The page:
We previously reported on the Supreme Court’s grants of certiorari in SEC v. Cochran and Axon Enterprise, Inc. v. FTC, in which the Court agreed to consider whether federal district courts have jurisdiction to hear constitutional challenges to the structure of the SEC’s and FTC’s administrative adjudication proceedings before those proceedings become final. Last Friday, a unanimous Court held that federal courts do possess such jurisdiction.
Writing for the Court, Justice Kagan explained that while Congress has enacted statutory review regimes that displace federal jurisdiction over challenges to certain types of agency action, such schemes do not automatically cover every claim concerning agency action. Accordingly, the question was whether the particular constitutional claims brought by respondents were “of the type Congress intended to be reviewed [solely] within [the] statutory structure.”
The Court found in both cases that the claims were not “of the type” Congress intended to channel through the SEC’s and FTC’s statutory review schemes and so the district court could adjudicate such claims without awaiting a final agency decision. The Court reasoned that because the harm alleged was simply being subjected to the allegedly unconstitutional administrative proceeding itself, precluding district court jurisdiction could foreclose meaningful judicial review altogether. In addition, the constitutional claims were outside the agencies’ expertise and unrelated to the subject matter of the agency proceedings. As Justice Kagan put it, while the FTC may “know a good deal about competition policy,” it knows “nothing special about the separation of powers.”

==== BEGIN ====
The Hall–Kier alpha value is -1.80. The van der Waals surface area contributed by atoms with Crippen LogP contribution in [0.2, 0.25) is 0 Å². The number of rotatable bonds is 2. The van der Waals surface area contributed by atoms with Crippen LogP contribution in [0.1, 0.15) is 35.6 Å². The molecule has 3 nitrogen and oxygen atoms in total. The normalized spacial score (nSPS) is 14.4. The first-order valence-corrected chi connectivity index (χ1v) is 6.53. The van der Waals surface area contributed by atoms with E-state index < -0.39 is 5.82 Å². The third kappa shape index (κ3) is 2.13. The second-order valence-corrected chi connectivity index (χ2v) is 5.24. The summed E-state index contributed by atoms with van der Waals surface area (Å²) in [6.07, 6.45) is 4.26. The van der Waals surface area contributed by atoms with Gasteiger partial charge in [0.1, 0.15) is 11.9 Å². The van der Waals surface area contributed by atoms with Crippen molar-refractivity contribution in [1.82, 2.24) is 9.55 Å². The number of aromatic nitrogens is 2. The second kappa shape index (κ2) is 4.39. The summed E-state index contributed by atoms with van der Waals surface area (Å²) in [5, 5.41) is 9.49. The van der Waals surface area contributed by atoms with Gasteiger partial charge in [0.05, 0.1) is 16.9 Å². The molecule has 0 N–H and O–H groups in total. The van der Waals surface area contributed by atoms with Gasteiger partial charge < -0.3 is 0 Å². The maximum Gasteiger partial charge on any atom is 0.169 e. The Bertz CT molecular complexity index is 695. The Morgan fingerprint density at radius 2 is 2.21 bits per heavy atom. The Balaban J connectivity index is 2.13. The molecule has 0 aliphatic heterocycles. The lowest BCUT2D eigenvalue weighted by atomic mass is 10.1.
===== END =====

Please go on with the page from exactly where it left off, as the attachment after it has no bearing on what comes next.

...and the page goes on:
This decision is the latest in a series by the Court that threaten to diminish the power of the administrative state at a time when agency heads have announced increasingly aggressive enforcement agendas. But while important, the Court’s decision is also a limited one. It addresses federal district courts’ jurisdiction to hear constitutional challenges to ongoing SEC and FTC administrative proceedings. Nothing in the Court’s opinion touches on judicial deference to agency expertise outside the context of constitutional challenges or on the ultimate merits of those challenges.
Companies operating within a regime of administrative regulation must weigh the types of challenges that best advance their business interests and strategies, and the manner in which to bring them. With the avenue opened by Friday’s decision, that calculus should now include a careful analysis of whether to launch a parallel constitutional challenge in federal district court alongside any more conventional challenge to agency action within the confines of an administrative proceeding itself.
This post comes to us from Wachtell, Lipton, Rosen & Katz. It is based on the firm’s memorandum, “Supreme Court Permits Federal District Courts to Consider Constitutional Challenges to Ongoing SEC and FTC Administrative Proceedings,” dated April 17, 2023.